Sometimes interruption is the inspiration…. Twitter's the other distraction. I also tweet as work; it's marketing for me. I've always got something to flog or tell them about, or market research. When I'm working on a new show, I'll often do a sort of fishing tweet where I'll say something like, "What's the one thing you should never joke about?" And of course everyone says something different and everyone's so sure that's the one thing you should never joke about. And that becomes my setlist.
Do you think there's anything you shouldn't joke about?
No. There's no subject you shouldn't joke about. It depends on the joke. As a journalist, there's nothing you wouldn't write about. It depends on your angle, right? I think a lot of this pious offense comes from people mistaking the target of the joke with the subject. You can joke about anything, but it depends on what the actual target is. If you use irony and people see that at face value and think you're saying one thing but you're actually saying the opposite.
Even the critical thinkers, if it's a subject that's personal to them, they can't see the wood for the trees, they can't see objectively. People laugh at 19 of the terrible subjects I joke about, but not the 20th because that affects them.
A lot of vegan blogs and Redditors were excited to learn you're vegan, not just a vegetarian, which you mentioned on The Tonight Show With Jimmy Fallon. How long have you been a vegan?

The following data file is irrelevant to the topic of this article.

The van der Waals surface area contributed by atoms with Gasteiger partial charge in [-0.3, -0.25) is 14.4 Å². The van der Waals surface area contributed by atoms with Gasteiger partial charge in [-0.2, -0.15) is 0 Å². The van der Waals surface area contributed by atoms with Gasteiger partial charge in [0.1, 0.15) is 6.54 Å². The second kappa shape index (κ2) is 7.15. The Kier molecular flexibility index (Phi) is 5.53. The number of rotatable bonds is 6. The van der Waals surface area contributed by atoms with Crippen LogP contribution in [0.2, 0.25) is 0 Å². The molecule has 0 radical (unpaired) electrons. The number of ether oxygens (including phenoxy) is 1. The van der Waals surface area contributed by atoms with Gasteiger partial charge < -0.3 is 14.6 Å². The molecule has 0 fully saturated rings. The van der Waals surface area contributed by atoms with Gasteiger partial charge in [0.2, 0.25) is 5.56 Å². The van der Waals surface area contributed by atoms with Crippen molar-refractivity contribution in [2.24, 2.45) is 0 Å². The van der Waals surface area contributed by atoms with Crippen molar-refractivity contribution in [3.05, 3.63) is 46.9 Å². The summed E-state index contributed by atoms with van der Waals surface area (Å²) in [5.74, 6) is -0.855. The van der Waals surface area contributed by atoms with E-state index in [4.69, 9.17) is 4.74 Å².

I've been nearly vegan for years. I haven't eaten meat and eggs for years. The last one to go was dairy. We're 100 percent vegan in the house, but I did lapse every now and again, but I'm desperately trying to be vegan now. But you know what? I don't want to preach about it because when I was vegetarian, I saw people on Twitter making other people who were trying feel bad. For me, it's not about being 100 percent vegan. One, it's about being better than you were yesterday. It's about education. And everything's going to be vegan soon; it's going that way. Also, I've got a cat, so I'm not vegan, because I've still got to buy into the meat market. It's a dangerous thing to be that smug about being a vegan because veganism isn't about food, it's about harm.
What do you make of the Golden Globes being essentially reduced to a live blog this year?
I don't know. I don't watch awards shows anyway, I never have. The only time I've ever seen an awards show was one that I'm at. I'm either winning or losing an award or presenting it. They're fun for the industry, you know? The first time I [hosted] the Golden Globes—I did it five times over 10 years—it was palpable. People were going, Who does he think he is? How dare he insult the most important people in the world? Over that 10-year period, the world changed. By the last time I did it, it was very different. I kept doing my thing and now people were going, Yeah, give it to them. We hate celebrities. We're tired of being told what to do by people with everything. We're tired of being told to recycle when we know they got there in their private jet or limo.
With ‘After Life’ coming to an end this season, what have you learned about yourself from directing and writing and starring in it?
After the first season, people would come up to me and say, "I lost my brother before I watched it and it really helped." I think I learned that everyone's grieving. It's at the forefront of my mind now, that you never know what other people are going through…. There's this great thing that [philosopher, author and podcast host] Sam Harris says: The next time someone cuts you off on the freeway and you're really angry, you'll both be dead soon. Why waste this moment being angry? I suppose I'm trying to be a bit more zen.